I don’t disagree. I can think of plenty of occasions where great ideas have come from in-person meetings, and it’s helped to have everybody sparking off each other when thrashing out the details of a project. But I also know that once those meetings are over, it’s often far easier to concentrate and do the actual work back at home or alone in the hotel room.
The majority of companies already realise this – and the data backs that up. 70% of companies contacted by Mercer in May said that “a blend of in-person and remote working will be the new normal.”
What’s Really Going On Here?
The data is compelling: Not only is it clear that the majority of employees have no desire to go back to the pre-Covid “normal,” it’s also apparent that most businesses accept that reality too.
So, with that in mind, why is the UK Chancellor making incendiary statements clearly intended to suggest that the trend is somehow…wrong?
Well, this is the part where I have to be cautious not to nail my political colours to the mast! So let’s stick to the facts:
City A.M. reports that “footfall in central London in recent weeks is still only around 34 per cent of pre-pandemic levels.” This is despite there no longer being any real Covid related restrictions in the UK. Anecdotally, while London no longer feels like the ghost-town it did in lockdown, it’s clearly nothing like it once was.
Obviously there are certain businesses this causes real trouble for, such as the city bars, the restaurants and the sandwich shops. Most significantly, the situation impacts the property investors that lease out not just the shrinking offices, but the premises for all the businesses that serve the office workers.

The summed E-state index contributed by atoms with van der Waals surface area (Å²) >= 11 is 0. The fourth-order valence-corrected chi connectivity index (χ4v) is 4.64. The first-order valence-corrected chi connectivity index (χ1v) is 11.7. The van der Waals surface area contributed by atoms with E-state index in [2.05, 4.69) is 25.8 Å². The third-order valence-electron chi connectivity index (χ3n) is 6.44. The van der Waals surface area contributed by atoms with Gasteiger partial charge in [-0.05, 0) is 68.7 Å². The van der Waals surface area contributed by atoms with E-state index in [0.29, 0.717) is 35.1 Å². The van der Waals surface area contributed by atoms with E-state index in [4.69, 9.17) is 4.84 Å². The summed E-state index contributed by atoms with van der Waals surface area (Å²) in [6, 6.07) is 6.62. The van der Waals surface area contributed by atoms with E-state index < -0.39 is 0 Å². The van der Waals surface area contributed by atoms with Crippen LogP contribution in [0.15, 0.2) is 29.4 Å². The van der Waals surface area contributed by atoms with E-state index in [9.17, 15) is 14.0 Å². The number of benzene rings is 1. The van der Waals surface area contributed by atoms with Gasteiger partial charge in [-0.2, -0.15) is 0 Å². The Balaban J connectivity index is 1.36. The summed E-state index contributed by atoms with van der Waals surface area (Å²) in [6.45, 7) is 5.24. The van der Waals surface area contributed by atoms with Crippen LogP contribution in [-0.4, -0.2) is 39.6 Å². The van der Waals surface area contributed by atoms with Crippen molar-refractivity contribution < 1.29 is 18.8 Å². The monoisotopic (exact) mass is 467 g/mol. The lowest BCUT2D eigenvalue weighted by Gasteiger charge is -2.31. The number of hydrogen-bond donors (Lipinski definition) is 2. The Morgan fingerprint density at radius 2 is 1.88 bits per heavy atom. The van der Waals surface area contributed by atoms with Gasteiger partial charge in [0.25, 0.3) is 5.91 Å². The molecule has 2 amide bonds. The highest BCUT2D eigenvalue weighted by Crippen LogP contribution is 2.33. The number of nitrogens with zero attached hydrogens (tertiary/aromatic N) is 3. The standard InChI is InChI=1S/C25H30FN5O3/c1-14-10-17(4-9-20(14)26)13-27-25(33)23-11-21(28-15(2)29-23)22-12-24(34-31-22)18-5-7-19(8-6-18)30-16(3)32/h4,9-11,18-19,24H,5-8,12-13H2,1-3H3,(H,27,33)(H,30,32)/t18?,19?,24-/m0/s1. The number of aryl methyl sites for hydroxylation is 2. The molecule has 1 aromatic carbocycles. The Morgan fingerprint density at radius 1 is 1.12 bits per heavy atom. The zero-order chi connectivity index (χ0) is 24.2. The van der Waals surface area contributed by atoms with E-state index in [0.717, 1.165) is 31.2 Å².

This is far from exclusive to the UK. In central New York, landlords are being left with vast empty spaces, as the finance and tech firms no longer need them. Companies still need an office to support hybrid working – but it’s likely most can make do with something much smaller.
This reality is seriously hitting the property companies’ bottom lines. As reported by The Guardian, one property investment firm, Capital & Counties, has had 5% of its portfolio value wiped out since the start of the year. This is on top of a 27% drop during 2020. (The fact it’s all still worth £1.7bn probably limits the level sympathy from the average “person on the street!”)
So, going back to the question of why the Chancellor would advocate for a wholesale return to the office when it’s abundantly clear neither the firms not the people want it – well, I’ll just leave this here:
The Writing On The Wall
I can’t help but think that Rishi Sunak’s posturing is rather futile. It sparks a debate, but a debate that the data suggests has already been won. If anything, this out of step attitude will only lead people to ponder his true motivations.